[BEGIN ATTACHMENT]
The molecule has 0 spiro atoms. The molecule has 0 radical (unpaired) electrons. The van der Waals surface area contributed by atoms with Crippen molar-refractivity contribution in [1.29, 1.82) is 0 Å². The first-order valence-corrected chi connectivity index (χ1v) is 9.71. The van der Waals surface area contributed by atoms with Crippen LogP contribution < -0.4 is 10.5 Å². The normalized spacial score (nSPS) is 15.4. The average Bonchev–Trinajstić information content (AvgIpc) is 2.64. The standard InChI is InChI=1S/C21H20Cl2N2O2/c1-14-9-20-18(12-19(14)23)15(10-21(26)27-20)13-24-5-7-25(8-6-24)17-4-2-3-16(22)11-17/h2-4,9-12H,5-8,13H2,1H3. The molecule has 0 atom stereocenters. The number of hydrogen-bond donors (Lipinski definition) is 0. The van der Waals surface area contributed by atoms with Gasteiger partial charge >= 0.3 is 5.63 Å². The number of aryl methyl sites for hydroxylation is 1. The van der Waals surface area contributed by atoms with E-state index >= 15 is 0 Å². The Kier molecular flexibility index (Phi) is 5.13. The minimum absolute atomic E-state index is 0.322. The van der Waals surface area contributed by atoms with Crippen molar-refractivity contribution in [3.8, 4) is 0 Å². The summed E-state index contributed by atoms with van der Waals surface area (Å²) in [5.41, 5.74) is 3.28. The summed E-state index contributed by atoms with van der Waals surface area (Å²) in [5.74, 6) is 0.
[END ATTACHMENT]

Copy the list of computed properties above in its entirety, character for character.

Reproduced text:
The molecule has 0 spiro atoms. The molecule has 0 radical (unpaired) electrons. The van der Waals surface area contributed by atoms with Crippen molar-refractivity contribution in [1.29, 1.82) is 0 Å². The first-order valence-corrected chi connectivity index (χ1v) is 9.71. The van der Waals surface area contributed by atoms with Crippen LogP contribution < -0.4 is 10.5 Å². The normalized spacial score (nSPS) is 15.4. The average Bonchev–Trinajstić information content (AvgIpc) is 2.64. The standard InChI is InChI=1S/C21H20Cl2N2O2/c1-14-9-20-18(12-19(14)23)15(10-21(26)27-20)13-24-5-7-25(8-6-24)17-4-2-3-16(22)11-17/h2-4,9-12H,5-8,13H2,1H3. The molecule has 0 atom stereocenters. The number of hydrogen-bond donors (Lipinski definition) is 0. The van der Waals surface area contributed by atoms with Gasteiger partial charge >= 0.3 is 5.63 Å². The number of aryl methyl sites for hydroxylation is 1. The van der Waals surface area contributed by atoms with E-state index >= 15 is 0 Å². The Kier molecular flexibility index (Phi) is 5.13. The minimum absolute atomic E-state index is 0.322. The van der Waals surface area contributed by atoms with Crippen molar-refractivity contribution in [3.8, 4) is 0 Å². The summed E-state index contributed by atoms with van der Waals surface area (Å²) in [5.41, 5.74) is 3.28. The summed E-state index contributed by atoms with van der Waals surface area (Å²) in [5.74, 6) is 0.